Holiday magic

I still recall my favorite Christmas present from back in the day. The year was 1971 (AD for those guessing otherwise). I had convinced myself – and, apparently, my parents – that being behind the 8 ball was, in fact, a good thing and that the perfect gift for yours truly that year would also feature 15 other balls of various colors, and that six symmetrically placed pockets made just the right fashion statement for 15 year olds living in 1971 AD.
I – and, again, apparently, my parents – also figured I would become decidedly more popular with the young people in the neighborhood when they realized that Youngblood Manor featured the only pool table on the block.
I was right on all counts. For about a month.
My Christmas billiards games experience mirrored my electric football games experience that occurred on the same calendar date some five years earlier. And some four years earlier. And some three years earlier. You see: my paternal grandfather, who I don’t recall ever meeting, apparently felt guilty about that around Christmas time each year, and he paid his penace at the Sears Roebuck store, because the Sears Roebuck store had a catalog, and gifts ordered by catalog could be shipped to my house.
Each December, like clockwork, a large rectangular box arrived at our home, the contents of which vibrated mightily enough to propel little plastic gridiron heroes toward the end zone – until they did a U-turn at about the five-yard line and headed in the opposite direction. In retrospect, I see that as kind of fitting, given that my paternal grandfather did the same thing with regard to my paternal grandmother.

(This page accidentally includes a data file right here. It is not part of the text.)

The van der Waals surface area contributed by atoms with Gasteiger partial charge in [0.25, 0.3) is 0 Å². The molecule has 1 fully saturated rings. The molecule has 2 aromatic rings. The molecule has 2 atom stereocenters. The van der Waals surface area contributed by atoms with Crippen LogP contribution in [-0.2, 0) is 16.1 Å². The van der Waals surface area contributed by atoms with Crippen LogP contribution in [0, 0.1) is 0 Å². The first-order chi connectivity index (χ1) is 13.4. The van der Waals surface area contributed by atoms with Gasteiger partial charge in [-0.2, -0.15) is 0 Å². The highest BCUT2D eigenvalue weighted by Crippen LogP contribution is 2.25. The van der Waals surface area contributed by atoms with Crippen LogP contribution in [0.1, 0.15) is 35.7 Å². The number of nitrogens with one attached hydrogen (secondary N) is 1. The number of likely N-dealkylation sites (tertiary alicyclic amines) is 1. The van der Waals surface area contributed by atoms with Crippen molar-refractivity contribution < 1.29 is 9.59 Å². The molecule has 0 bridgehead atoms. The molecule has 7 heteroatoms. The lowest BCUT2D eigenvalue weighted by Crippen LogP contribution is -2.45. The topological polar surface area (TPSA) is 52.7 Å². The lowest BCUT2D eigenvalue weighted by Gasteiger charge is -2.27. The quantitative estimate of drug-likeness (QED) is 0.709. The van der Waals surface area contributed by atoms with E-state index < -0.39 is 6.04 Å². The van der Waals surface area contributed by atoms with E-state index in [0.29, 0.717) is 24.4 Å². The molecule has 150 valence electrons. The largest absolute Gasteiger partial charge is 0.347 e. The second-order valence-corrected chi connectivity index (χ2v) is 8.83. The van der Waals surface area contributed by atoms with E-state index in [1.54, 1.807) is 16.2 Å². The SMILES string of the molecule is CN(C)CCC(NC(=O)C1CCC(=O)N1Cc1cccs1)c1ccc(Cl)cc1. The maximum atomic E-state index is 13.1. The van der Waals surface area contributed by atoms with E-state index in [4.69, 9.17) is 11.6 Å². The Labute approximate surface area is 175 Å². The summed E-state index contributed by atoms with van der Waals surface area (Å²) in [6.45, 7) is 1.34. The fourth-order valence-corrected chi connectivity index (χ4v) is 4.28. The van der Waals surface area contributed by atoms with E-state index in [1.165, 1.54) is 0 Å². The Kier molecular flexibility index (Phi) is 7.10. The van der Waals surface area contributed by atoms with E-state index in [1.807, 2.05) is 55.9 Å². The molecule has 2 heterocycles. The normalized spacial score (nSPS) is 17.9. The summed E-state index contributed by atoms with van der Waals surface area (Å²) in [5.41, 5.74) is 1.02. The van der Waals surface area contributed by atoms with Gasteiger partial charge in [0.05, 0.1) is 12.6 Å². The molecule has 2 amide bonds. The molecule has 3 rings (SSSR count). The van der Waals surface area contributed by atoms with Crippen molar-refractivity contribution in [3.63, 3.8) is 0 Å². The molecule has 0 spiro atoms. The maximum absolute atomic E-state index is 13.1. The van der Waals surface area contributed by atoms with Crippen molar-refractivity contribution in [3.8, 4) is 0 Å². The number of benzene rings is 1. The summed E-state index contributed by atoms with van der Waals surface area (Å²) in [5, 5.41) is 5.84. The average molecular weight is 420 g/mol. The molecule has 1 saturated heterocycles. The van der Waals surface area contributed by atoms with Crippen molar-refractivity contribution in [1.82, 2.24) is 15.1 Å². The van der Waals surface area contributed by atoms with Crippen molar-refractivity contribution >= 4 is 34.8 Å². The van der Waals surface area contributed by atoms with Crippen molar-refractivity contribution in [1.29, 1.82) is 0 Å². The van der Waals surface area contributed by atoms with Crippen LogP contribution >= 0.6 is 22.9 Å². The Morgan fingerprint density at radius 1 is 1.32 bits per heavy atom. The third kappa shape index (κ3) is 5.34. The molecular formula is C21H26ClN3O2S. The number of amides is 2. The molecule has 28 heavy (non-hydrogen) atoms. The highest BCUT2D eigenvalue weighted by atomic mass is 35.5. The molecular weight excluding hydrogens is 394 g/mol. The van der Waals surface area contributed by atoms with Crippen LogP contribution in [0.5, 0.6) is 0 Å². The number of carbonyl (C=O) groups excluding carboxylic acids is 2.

I write that not to lament. My grandmother, Grace, married a better man, Don, later in life, and he became the grandfather of note on that side of the family. The two of them, in fact, helped show me that it’s not what you receive on Christmas Day that matters. It’s who you’re with when you receive the presents that creates the greater joy.
This year, I’ll be with caring parents who have weathered more than eight decades, and with an equally compassionate sister who shared most of the past six of those with me. I’ll wake up on Christmas morning beside a more lovely spouse than the one beside whom you wake up.
Shortly thereafter, our front door will open four times to signify the arrival of children my lovely spouse and I were blessed to rear, two of whom will be accompanied by my bright-eyed grandchildren longing to open boxes containing whatever is their equivalent of a pool table and an electric football game.
I will smile, and I probably will cry.
Because I’ll know, finally, what the perfect Christmas present really looks like